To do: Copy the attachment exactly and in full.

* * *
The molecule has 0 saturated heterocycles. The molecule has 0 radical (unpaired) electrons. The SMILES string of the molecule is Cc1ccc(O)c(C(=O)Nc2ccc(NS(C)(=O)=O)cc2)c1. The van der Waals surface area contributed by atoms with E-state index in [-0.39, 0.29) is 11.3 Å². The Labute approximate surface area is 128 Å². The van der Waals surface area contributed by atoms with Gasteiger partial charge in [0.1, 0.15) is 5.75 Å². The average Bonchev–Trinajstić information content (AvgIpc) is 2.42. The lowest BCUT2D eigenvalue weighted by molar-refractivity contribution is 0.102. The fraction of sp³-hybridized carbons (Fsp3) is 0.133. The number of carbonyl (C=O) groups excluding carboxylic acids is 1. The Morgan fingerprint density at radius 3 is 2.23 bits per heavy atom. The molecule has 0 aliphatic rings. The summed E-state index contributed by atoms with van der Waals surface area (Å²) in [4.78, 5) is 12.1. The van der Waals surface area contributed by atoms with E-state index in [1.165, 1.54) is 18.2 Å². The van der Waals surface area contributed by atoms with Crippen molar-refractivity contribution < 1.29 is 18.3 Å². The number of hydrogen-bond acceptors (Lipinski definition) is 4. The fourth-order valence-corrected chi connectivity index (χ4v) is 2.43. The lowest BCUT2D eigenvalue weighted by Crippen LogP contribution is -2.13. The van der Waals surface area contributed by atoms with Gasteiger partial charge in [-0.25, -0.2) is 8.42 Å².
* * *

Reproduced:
The molecule has 0 saturated heterocycles. The molecule has 0 radical (unpaired) electrons. The SMILES string of the molecule is Cc1ccc(O)c(C(=O)Nc2ccc(NS(C)(=O)=O)cc2)c1. The van der Waals surface area contributed by atoms with E-state index in [-0.39, 0.29) is 11.3 Å². The Labute approximate surface area is 128 Å². The van der Waals surface area contributed by atoms with Gasteiger partial charge in [0.1, 0.15) is 5.75 Å². The average Bonchev–Trinajstić information content (AvgIpc) is 2.42. The lowest BCUT2D eigenvalue weighted by molar-refractivity contribution is 0.102. The fraction of sp³-hybridized carbons (Fsp3) is 0.133. The number of carbonyl (C=O) groups excluding carboxylic acids is 1. The Morgan fingerprint density at radius 3 is 2.23 bits per heavy atom. The molecule has 0 aliphatic rings. The summed E-state index contributed by atoms with van der Waals surface area (Å²) in [4.78, 5) is 12.1. The van der Waals surface area contributed by atoms with E-state index in [1.165, 1.54) is 18.2 Å². The van der Waals surface area contributed by atoms with Crippen molar-refractivity contribution < 1.29 is 18.3 Å². The number of hydrogen-bond acceptors (Lipinski definition) is 4. The fourth-order valence-corrected chi connectivity index (χ4v) is 2.43. The lowest BCUT2D eigenvalue weighted by Crippen LogP contribution is -2.13. The van der Waals surface area contributed by atoms with Gasteiger partial charge in [-0.25, -0.2) is 8.42 Å².